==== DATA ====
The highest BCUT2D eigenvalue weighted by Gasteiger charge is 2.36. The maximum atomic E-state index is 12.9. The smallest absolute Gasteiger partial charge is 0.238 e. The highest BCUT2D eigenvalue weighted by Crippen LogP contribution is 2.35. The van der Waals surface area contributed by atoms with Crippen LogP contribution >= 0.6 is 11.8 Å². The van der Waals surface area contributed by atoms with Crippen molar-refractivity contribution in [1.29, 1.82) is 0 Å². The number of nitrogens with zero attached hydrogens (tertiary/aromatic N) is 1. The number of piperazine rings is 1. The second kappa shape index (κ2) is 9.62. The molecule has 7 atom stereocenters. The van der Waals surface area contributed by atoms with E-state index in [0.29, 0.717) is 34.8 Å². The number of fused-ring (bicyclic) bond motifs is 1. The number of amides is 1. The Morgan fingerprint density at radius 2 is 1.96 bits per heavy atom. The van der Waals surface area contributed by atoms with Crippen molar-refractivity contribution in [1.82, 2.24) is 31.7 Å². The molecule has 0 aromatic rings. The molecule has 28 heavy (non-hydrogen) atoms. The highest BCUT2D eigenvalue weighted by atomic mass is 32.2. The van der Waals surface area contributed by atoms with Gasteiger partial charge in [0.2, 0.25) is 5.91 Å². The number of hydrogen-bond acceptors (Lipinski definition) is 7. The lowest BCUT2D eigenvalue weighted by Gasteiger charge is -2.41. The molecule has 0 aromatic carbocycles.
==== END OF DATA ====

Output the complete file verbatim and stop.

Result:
The highest BCUT2D eigenvalue weighted by Gasteiger charge is 2.36. The maximum atomic E-state index is 12.9. The smallest absolute Gasteiger partial charge is 0.238 e. The highest BCUT2D eigenvalue weighted by Crippen LogP contribution is 2.35. The van der Waals surface area contributed by atoms with Crippen LogP contribution >= 0.6 is 11.8 Å². The van der Waals surface area contributed by atoms with Crippen molar-refractivity contribution in [1.29, 1.82) is 0 Å². The number of nitrogens with zero attached hydrogens (tertiary/aromatic N) is 1. The number of piperazine rings is 1. The second kappa shape index (κ2) is 9.62. The molecule has 7 atom stereocenters. The van der Waals surface area contributed by atoms with E-state index in [0.29, 0.717) is 34.8 Å². The number of fused-ring (bicyclic) bond motifs is 1. The number of amides is 1. The Morgan fingerprint density at radius 2 is 1.96 bits per heavy atom. The van der Waals surface area contributed by atoms with Crippen molar-refractivity contribution in [1.82, 2.24) is 31.7 Å². The molecule has 0 aromatic rings. The molecule has 28 heavy (non-hydrogen) atoms. The highest BCUT2D eigenvalue weighted by atomic mass is 32.2. The van der Waals surface area contributed by atoms with Gasteiger partial charge in [0.2, 0.25) is 5.91 Å². The number of hydrogen-bond acceptors (Lipinski definition) is 7. The lowest BCUT2D eigenvalue weighted by Gasteiger charge is -2.41. The molecule has 0 aromatic carbocycles.